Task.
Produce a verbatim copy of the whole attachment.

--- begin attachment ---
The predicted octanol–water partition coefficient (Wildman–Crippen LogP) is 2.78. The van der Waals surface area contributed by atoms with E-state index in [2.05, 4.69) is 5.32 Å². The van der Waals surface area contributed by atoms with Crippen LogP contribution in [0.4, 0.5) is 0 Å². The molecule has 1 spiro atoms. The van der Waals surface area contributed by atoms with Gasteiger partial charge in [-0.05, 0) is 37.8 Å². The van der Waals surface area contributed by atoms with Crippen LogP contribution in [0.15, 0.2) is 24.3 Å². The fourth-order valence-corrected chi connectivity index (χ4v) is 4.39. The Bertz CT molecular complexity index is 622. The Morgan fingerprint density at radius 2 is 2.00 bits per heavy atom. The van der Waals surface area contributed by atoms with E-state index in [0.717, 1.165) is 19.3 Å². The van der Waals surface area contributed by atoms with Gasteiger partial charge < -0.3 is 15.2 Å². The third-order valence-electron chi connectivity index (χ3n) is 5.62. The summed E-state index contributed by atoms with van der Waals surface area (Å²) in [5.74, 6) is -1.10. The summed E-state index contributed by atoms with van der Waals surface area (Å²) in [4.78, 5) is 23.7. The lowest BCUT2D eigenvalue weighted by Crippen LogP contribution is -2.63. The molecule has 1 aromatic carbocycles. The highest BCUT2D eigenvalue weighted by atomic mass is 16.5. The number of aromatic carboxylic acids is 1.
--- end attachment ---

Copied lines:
The predicted octanol–water partition coefficient (Wildman–Crippen LogP) is 2.78. The van der Waals surface area contributed by atoms with E-state index in [2.05, 4.69) is 5.32 Å². The van der Waals surface area contributed by atoms with Crippen LogP contribution in [0.4, 0.5) is 0 Å². The molecule has 1 spiro atoms. The van der Waals surface area contributed by atoms with Gasteiger partial charge in [-0.05, 0) is 37.8 Å². The van der Waals surface area contributed by atoms with Crippen LogP contribution in [0.15, 0.2) is 24.3 Å². The fourth-order valence-corrected chi connectivity index (χ4v) is 4.39. The Bertz CT molecular complexity index is 622. The Morgan fingerprint density at radius 2 is 2.00 bits per heavy atom. The van der Waals surface area contributed by atoms with E-state index in [0.717, 1.165) is 19.3 Å². The van der Waals surface area contributed by atoms with Gasteiger partial charge < -0.3 is 15.2 Å². The third-order valence-electron chi connectivity index (χ3n) is 5.62. The summed E-state index contributed by atoms with van der Waals surface area (Å²) in [5.74, 6) is -1.10. The summed E-state index contributed by atoms with van der Waals surface area (Å²) in [4.78, 5) is 23.7. The lowest BCUT2D eigenvalue weighted by Crippen LogP contribution is -2.63. The molecule has 1 aromatic carbocycles. The highest BCUT2D eigenvalue weighted by atomic mass is 16.5. The number of aromatic carboxylic acids is 1.